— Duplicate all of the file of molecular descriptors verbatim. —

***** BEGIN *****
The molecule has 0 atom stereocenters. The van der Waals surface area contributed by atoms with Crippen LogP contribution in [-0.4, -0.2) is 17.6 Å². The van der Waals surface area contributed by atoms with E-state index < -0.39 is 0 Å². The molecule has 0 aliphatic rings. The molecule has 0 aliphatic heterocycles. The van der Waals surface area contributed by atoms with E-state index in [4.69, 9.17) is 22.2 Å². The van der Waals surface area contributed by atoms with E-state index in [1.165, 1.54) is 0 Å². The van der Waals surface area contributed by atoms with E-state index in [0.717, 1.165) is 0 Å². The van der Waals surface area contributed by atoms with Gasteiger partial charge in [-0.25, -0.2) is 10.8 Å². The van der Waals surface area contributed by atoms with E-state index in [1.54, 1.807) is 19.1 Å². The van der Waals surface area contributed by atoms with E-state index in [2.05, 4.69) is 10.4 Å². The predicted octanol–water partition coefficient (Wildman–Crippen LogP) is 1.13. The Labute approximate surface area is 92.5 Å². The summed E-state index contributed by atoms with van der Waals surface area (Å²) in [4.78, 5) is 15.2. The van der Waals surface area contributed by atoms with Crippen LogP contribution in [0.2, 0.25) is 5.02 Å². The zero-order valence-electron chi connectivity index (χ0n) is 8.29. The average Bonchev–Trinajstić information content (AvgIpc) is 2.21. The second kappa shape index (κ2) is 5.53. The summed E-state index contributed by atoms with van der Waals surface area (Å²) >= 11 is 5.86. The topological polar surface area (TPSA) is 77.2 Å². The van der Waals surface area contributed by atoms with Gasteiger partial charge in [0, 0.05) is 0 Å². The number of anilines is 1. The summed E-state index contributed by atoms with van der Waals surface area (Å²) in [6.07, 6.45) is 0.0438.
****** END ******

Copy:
The molecule has 0 atom stereocenters. The van der Waals surface area contributed by atoms with Crippen LogP contribution in [-0.4, -0.2) is 17.6 Å². The van der Waals surface area contributed by atoms with E-state index < -0.39 is 0 Å². The molecule has 0 aliphatic rings. The molecule has 0 aliphatic heterocycles. The van der Waals surface area contributed by atoms with E-state index in [4.69, 9.17) is 22.2 Å². The van der Waals surface area contributed by atoms with E-state index in [1.165, 1.54) is 0 Å². The van der Waals surface area contributed by atoms with E-state index in [0.717, 1.165) is 0 Å². The van der Waals surface area contributed by atoms with Gasteiger partial charge in [-0.25, -0.2) is 10.8 Å². The van der Waals surface area contributed by atoms with E-state index in [1.54, 1.807) is 19.1 Å². The van der Waals surface area contributed by atoms with E-state index in [2.05, 4.69) is 10.4 Å². The predicted octanol–water partition coefficient (Wildman–Crippen LogP) is 1.13. The Labute approximate surface area is 92.5 Å². The summed E-state index contributed by atoms with van der Waals surface area (Å²) in [4.78, 5) is 15.2. The van der Waals surface area contributed by atoms with Crippen LogP contribution in [0.2, 0.25) is 5.02 Å². The zero-order valence-electron chi connectivity index (χ0n) is 8.29. The average Bonchev–Trinajstić information content (AvgIpc) is 2.21. The second kappa shape index (κ2) is 5.53. The summed E-state index contributed by atoms with van der Waals surface area (Å²) >= 11 is 5.86. The topological polar surface area (TPSA) is 77.2 Å². The van der Waals surface area contributed by atoms with Gasteiger partial charge in [0, 0.05) is 0 Å². The number of anilines is 1. The summed E-state index contributed by atoms with van der Waals surface area (Å²) in [6.07, 6.45) is 0.0438.